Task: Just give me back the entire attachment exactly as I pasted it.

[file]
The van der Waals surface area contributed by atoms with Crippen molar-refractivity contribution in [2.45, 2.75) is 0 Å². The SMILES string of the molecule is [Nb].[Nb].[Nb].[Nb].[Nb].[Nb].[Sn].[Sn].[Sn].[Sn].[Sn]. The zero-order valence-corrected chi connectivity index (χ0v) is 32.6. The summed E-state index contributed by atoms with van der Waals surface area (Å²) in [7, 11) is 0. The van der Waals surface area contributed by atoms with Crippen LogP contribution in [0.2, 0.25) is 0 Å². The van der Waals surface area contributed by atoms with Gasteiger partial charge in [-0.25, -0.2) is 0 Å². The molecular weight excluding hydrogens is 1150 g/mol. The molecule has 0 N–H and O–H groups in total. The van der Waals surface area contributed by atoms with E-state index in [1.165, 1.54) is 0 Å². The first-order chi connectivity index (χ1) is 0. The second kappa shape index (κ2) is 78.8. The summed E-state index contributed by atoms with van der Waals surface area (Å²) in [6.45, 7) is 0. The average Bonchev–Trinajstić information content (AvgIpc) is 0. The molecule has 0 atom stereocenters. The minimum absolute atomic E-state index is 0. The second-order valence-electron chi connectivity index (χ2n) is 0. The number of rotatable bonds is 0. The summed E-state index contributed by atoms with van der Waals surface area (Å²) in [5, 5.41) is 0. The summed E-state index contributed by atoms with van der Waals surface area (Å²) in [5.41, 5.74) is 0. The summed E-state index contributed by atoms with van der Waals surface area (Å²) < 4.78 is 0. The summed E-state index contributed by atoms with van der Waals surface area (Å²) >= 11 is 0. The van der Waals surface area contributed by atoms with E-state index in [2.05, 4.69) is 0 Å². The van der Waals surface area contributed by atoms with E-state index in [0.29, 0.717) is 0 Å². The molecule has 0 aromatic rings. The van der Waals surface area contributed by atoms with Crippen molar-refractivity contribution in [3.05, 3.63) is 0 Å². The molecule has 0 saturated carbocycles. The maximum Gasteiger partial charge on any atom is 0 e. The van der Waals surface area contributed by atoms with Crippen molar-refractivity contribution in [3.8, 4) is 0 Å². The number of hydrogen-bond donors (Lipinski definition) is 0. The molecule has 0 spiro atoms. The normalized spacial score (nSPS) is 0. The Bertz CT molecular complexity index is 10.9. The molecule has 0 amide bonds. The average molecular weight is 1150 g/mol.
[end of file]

The van der Waals surface area contributed by atoms with Crippen molar-refractivity contribution in [2.45, 2.75) is 0 Å². The SMILES string of the molecule is [Nb].[Nb].[Nb].[Nb].[Nb].[Nb].[Sn].[Sn].[Sn].[Sn].[Sn]. The zero-order valence-corrected chi connectivity index (χ0v) is 32.6. The summed E-state index contributed by atoms with van der Waals surface area (Å²) in [7, 11) is 0. The van der Waals surface area contributed by atoms with Crippen LogP contribution in [0.2, 0.25) is 0 Å². The van der Waals surface area contributed by atoms with Gasteiger partial charge in [-0.25, -0.2) is 0 Å². The molecular weight excluding hydrogens is 1150 g/mol. The molecule has 0 N–H and O–H groups in total. The van der Waals surface area contributed by atoms with E-state index in [1.165, 1.54) is 0 Å². The first-order chi connectivity index (χ1) is 0. The second kappa shape index (κ2) is 78.8. The summed E-state index contributed by atoms with van der Waals surface area (Å²) in [6.45, 7) is 0. The average Bonchev–Trinajstić information content (AvgIpc) is 0. The molecule has 0 atom stereocenters. The minimum absolute atomic E-state index is 0. The second-order valence-electron chi connectivity index (χ2n) is 0. The number of rotatable bonds is 0. The summed E-state index contributed by atoms with van der Waals surface area (Å²) in [5, 5.41) is 0. The summed E-state index contributed by atoms with van der Waals surface area (Å²) in [5.41, 5.74) is 0. The summed E-state index contributed by atoms with van der Waals surface area (Å²) < 4.78 is 0. The summed E-state index contributed by atoms with van der Waals surface area (Å²) >= 11 is 0. The van der Waals surface area contributed by atoms with E-state index in [2.05, 4.69) is 0 Å². The van der Waals surface area contributed by atoms with E-state index in [0.29, 0.717) is 0 Å². The molecule has 0 aromatic rings. The van der Waals surface area contributed by atoms with Crippen molar-refractivity contribution in [3.05, 3.63) is 0 Å². The molecule has 0 saturated carbocycles. The maximum Gasteiger partial charge on any atom is 0 e. The van der Waals surface area contributed by atoms with Crippen molar-refractivity contribution in [3.8, 4) is 0 Å². The number of hydrogen-bond donors (Lipinski definition) is 0. The molecule has 0 spiro atoms. The normalized spacial score (nSPS) is 0. The Bertz CT molecular complexity index is 10.9. The molecule has 0 amide bonds. The average molecular weight is 1150 g/mol.